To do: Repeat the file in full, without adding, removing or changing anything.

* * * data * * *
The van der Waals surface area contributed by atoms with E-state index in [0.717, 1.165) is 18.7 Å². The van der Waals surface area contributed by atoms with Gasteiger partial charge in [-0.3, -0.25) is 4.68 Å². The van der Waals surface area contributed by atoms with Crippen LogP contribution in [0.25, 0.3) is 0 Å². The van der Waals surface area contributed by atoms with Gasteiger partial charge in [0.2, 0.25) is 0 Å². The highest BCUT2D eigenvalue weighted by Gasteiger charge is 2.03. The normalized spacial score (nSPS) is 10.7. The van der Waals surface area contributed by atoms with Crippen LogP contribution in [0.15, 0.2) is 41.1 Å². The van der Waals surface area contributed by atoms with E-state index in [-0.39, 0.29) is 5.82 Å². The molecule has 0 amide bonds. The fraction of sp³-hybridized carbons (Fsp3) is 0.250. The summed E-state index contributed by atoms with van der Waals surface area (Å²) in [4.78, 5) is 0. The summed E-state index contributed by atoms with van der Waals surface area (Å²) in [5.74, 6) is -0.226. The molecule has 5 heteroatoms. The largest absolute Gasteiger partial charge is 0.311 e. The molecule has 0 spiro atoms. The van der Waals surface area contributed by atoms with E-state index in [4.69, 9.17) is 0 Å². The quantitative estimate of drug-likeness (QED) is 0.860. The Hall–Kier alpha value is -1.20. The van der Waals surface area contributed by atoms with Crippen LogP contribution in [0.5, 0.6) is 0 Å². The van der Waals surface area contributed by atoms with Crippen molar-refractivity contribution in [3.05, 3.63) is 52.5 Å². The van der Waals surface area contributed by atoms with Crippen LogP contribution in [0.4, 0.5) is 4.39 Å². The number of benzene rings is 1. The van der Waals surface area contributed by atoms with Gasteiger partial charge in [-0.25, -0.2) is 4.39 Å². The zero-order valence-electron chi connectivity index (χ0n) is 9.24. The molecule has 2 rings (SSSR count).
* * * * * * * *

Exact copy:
The van der Waals surface area contributed by atoms with E-state index in [0.717, 1.165) is 18.7 Å². The van der Waals surface area contributed by atoms with Gasteiger partial charge in [-0.3, -0.25) is 4.68 Å². The van der Waals surface area contributed by atoms with Crippen LogP contribution in [0.25, 0.3) is 0 Å². The van der Waals surface area contributed by atoms with Gasteiger partial charge in [0.2, 0.25) is 0 Å². The highest BCUT2D eigenvalue weighted by Gasteiger charge is 2.03. The normalized spacial score (nSPS) is 10.7. The van der Waals surface area contributed by atoms with Crippen LogP contribution in [0.15, 0.2) is 41.1 Å². The van der Waals surface area contributed by atoms with E-state index in [-0.39, 0.29) is 5.82 Å². The molecule has 0 amide bonds. The fraction of sp³-hybridized carbons (Fsp3) is 0.250. The summed E-state index contributed by atoms with van der Waals surface area (Å²) in [4.78, 5) is 0. The summed E-state index contributed by atoms with van der Waals surface area (Å²) in [5.74, 6) is -0.226. The molecule has 5 heteroatoms. The largest absolute Gasteiger partial charge is 0.311 e. The molecule has 0 spiro atoms. The van der Waals surface area contributed by atoms with E-state index in [4.69, 9.17) is 0 Å². The quantitative estimate of drug-likeness (QED) is 0.860. The Hall–Kier alpha value is -1.20. The van der Waals surface area contributed by atoms with Crippen LogP contribution in [0.5, 0.6) is 0 Å². The van der Waals surface area contributed by atoms with Crippen molar-refractivity contribution in [3.05, 3.63) is 52.5 Å². The van der Waals surface area contributed by atoms with Crippen LogP contribution in [0.4, 0.5) is 4.39 Å². The number of benzene rings is 1. The van der Waals surface area contributed by atoms with Gasteiger partial charge in [-0.25, -0.2) is 4.39 Å². The zero-order valence-electron chi connectivity index (χ0n) is 9.24. The molecule has 2 rings (SSSR count).